Your Source for Health Reform

Topic: Small Business



The ACA defines a small business as one with fewer than 50 FTE employees. Small employers, although they are the prime drivers of job creation and economic growth, have faced barriers to providing health insurance for their workers. They can now buy insurance on the SHOP, and may qualify for tax credits to help them provide employee coverage.


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What the ACA Means for Your Small Business

This is the first in a series of webinars for small business conducted by the Illinois Health Matters Small Business Initiative. Watch and take a closer look at how the Affordable Care Act can help you and your employees get covered. Although open enrollment ends on March 31, there is still time to learn and assist employees in exploring their healthcare coverage options. (more…)

The ACA: Improving Incentives for Entrepreneurship and Self-Employment

This policy brief estimated that the number of self-employed Americans would be 1.5 million higher in 2014 because of the Affordable Care Act. Beginning next year, access to high-quality, subsidized health insurance coverage will no longer be exclusively tied to employment, which could lead people to pursue their own businesses as self-employed entrepreneurs. (more…)

Small Business Provisions of the ACA

This July 2013 fact sheet from the federal Small Business Administration details the provisions of the Affordable Care Act that will help small businesses by lowering premium cost growth and increasing access to quality, affordable health insurance. It also linkts additional resources from the IRS, the Department of Labor, and HealthCare.gov.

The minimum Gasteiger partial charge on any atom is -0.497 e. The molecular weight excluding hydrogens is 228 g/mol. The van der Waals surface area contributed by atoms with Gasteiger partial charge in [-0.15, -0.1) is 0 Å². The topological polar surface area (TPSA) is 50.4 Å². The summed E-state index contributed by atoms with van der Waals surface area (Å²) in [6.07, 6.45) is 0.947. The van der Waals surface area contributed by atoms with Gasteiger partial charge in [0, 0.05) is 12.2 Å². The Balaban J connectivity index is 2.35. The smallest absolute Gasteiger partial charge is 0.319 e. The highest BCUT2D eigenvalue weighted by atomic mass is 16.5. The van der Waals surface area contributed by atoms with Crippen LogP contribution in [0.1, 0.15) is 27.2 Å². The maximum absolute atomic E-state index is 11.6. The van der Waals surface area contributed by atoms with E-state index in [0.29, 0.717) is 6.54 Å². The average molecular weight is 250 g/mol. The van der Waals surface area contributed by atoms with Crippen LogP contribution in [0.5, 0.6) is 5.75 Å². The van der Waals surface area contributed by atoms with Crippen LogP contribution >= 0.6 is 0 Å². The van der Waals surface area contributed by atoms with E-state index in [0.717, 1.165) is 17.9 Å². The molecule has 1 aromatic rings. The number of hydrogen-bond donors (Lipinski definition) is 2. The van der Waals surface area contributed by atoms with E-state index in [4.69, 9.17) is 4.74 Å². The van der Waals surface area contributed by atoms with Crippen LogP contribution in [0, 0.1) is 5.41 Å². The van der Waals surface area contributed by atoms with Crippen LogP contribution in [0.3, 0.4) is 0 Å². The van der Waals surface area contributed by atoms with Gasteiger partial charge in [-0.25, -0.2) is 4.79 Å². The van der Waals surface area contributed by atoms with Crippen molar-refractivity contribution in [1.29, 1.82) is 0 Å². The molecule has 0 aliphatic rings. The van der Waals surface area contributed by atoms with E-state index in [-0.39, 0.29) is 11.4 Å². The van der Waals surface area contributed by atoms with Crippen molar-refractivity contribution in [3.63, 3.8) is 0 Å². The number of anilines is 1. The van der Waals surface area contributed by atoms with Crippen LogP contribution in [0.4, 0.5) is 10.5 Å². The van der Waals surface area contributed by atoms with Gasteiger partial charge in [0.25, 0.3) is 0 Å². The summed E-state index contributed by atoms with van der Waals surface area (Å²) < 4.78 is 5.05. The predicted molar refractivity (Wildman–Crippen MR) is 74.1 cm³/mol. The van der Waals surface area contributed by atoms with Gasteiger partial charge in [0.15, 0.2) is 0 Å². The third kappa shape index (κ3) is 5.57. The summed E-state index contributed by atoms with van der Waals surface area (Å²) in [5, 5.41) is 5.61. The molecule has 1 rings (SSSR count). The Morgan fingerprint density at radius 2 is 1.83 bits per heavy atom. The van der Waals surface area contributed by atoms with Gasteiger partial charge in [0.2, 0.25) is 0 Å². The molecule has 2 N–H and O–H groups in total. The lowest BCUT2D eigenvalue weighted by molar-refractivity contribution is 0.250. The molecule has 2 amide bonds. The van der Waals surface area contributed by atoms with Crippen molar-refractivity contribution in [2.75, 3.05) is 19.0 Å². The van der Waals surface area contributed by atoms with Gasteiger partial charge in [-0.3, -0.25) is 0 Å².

Infographic: ACA Impact on Self Employment

This infographic by the Robert Wood Johnson Foundation shows how the ACA is estimated to significantly increase the number of people who start their own businesses. 1.5 million additional people are expected to become self-employed because of protections or benefits offered by the act. The ACA relieves “job lock,” when people stay in jobs because their health insurance coverage is tied to their employment status.

ACA 101: What It Means for Small Businesses

These are slides from a webinar the Small Business Administration presented in 2013 entitled “Affordable Care Act 101: What The Health Care Law Means for Small Businesses.” The presentation covered the basics of the act and what it means for small business owners, including insurance reforms, the small business health care tax credit, the health insurance Marketplaces (also known as “Exchanges”), and the nature and scope of the employer shared responsibility provisions.

Info For Small Businesses: The Facts on the New Health Law

This January 2012 brochure from HHS summarizes the salient features of the Affordable Care Act from the standpoint of its implications for small busines owners.

What’s in Reform for Women-Owned Small Businesses?

An October 2011 resource from the Small Business Majority that gives a breakdown of the ACA provisions that make it easier for women-owned small businesses to provide health insurance.

Small Business Exchanges: Opportunities and Challenges

A February 2012 webinar presented by the Commonwealth Fund examined how the Affordable Care Act’s Small Business Health Options Program, or SHOP, will make it easier for small employers to offer affordable health plans through new state insurance exchanges. Slides from all four presentations are available. (more…)

Illinois Small Business Owners’ Views on Implementing the Affordable Care Act

A June 2012 Opinion Poll by the Small Business Majority found that once Illinois small business owners hear more about the healthcare law, their support for keeping it intact — either as is or with minor changes — rises to 68%, while the desire for it to be overturned drops to 14%. The poll was conducted in eight states with diverse political profiles. It also revealed a strong interest in workplace wellness programs, if they would help lower coverage costs.

Employee Health Benefits: Access and Coverage Trends

This 2010 issue brief from the Employee Benefit Research Institute looks at trends in employment-based health benefits during 1997-2010. This are the most common form of health insurance in the United States, but during this period the proportion of workers with health coverage has been declining.

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